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Welcome to Episode #182 of That Shakespeare Life, the podcast that takes you behind the curtain and into the life of William Shakespeare.

According to The Oxford Companion to Shakespeare, edited by Stanley Wells and Michael Dobson, the phrase “the Clink” described a specific prison in an area of London called Bankside, where Shakespeare is known to have lived at least from 1597-1596. The prison itself was housed inside what used to be a manor house owned by the Bishop of Winchester. It was the closest prison to the theaters of Bankside, which included The Globe and the Rose theater, among others. This prison was best known for being a prison for debtors. While Shakespeare’s works do reference the word “clink” to describe the sound of metal clanging against other metal, there is no direct reference to the prison by name. However, in Cymbeline Act III Scene 3, Guidierius says “A prison for a debtor, that not dares To stride a limit.” While Shakespeare may or may not have been referring to the debtor’s prison located right down the road from his theater with this remark in the play, nonetheless, The Clink itself was a notorious house of incarceration during Shakespeare’s lifetime. Legendary as an entirely horrible place, the prison gained a reputation for being where prisoners were sent to die. Stories are told of the prisoners being left in their cells to starve to death, or even drown in the rising tide of the Thames that was nearby. This prison’s notoriety is the reason why we use the phrase “thrown into the Clink” today to mean that someone has gone to prison. No one knows the full history of The Clink prison and what it was like for Shakespeare better than the curator at The Clink Prison Museum in London, and our guest this week, Alex Lyon.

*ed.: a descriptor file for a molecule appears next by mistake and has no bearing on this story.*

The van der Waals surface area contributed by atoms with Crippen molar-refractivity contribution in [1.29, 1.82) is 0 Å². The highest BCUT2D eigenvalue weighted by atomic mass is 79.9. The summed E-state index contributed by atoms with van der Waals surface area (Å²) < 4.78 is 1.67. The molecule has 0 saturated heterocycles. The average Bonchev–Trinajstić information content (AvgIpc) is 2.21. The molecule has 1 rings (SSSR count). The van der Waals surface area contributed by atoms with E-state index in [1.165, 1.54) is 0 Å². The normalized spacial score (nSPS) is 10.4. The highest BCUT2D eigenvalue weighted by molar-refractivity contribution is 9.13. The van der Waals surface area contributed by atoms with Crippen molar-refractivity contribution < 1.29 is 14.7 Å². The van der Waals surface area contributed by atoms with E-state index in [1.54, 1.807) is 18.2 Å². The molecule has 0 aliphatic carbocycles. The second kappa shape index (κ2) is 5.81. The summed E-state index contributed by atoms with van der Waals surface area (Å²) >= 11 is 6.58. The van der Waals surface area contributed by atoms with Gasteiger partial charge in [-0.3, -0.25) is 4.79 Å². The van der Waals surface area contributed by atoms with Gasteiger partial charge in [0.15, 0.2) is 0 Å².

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Alex Lyon joined the Clink Prison Museum in 2011 as historian in residence for the restructuring of the museum, and remains there as Head of Box Office and tour guide. Alex is a Shakespearean actor, who graduated at Manchester University and trained at the Academy Dram School.  He has payed both Starveling and Flute in A Midsummer Night’s Dream, Duke Frederick in As You Lik It, and the titel role in his own feature film of Macbeth. In 2005, he originated the role of Nicodemus Merriweather in his own one man show ‘Shakespeare and Me’, telling the sotry of Shakespeare and his company, as seen from backstage3. In 2011, Alex Lyon joined the Clink Prison Museum as historian in residence for the restructuring of the museum, and remains there as Head of Box Office and tour guide.  Last year he began work as a photographic London history hnter.

In this episode, I’ll be asking Alex Lyon about :

  • How did the Clink prison get its name? Why is it called The Clink?
  • The Clink was originally a prison inside the manor house owned by the Bishop of Winchester. Did most manor houses have their own prison? Why was a Bishop of the church licensed to imprison people?
  • The Oxford Companion to Shakespeare describes The Clink as being known “particularly” as a “debtors” prison, but when looking over the list of known inmates at the Clink throughout the 16th century (provided at The Clink Prison Museum website that we will link to in the show notes), there are men imprisoned for not going to church, for being involved in the Babington Plot, and even one man, John Greenwood, in 1586 who was imprisoned “for reading Scripture.” Alex, exactly what kind of crime could land someone in The Clink? 
  • … and more!

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Here’s what’s available for this episode:

  • Map showing civil parishes of Southwark as they appeared in 1870
  • 1917 map showing theatres of 16th and 17th century London
  • Photo of the Blue plaque on the former site of The Clink prison in London
  • Sketch of John Bradford in prison with bishops, a scene from the Tower of London
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Book & Resources Alex Lyon recommends:

A few resources Cassidy thinks you might find useful: 

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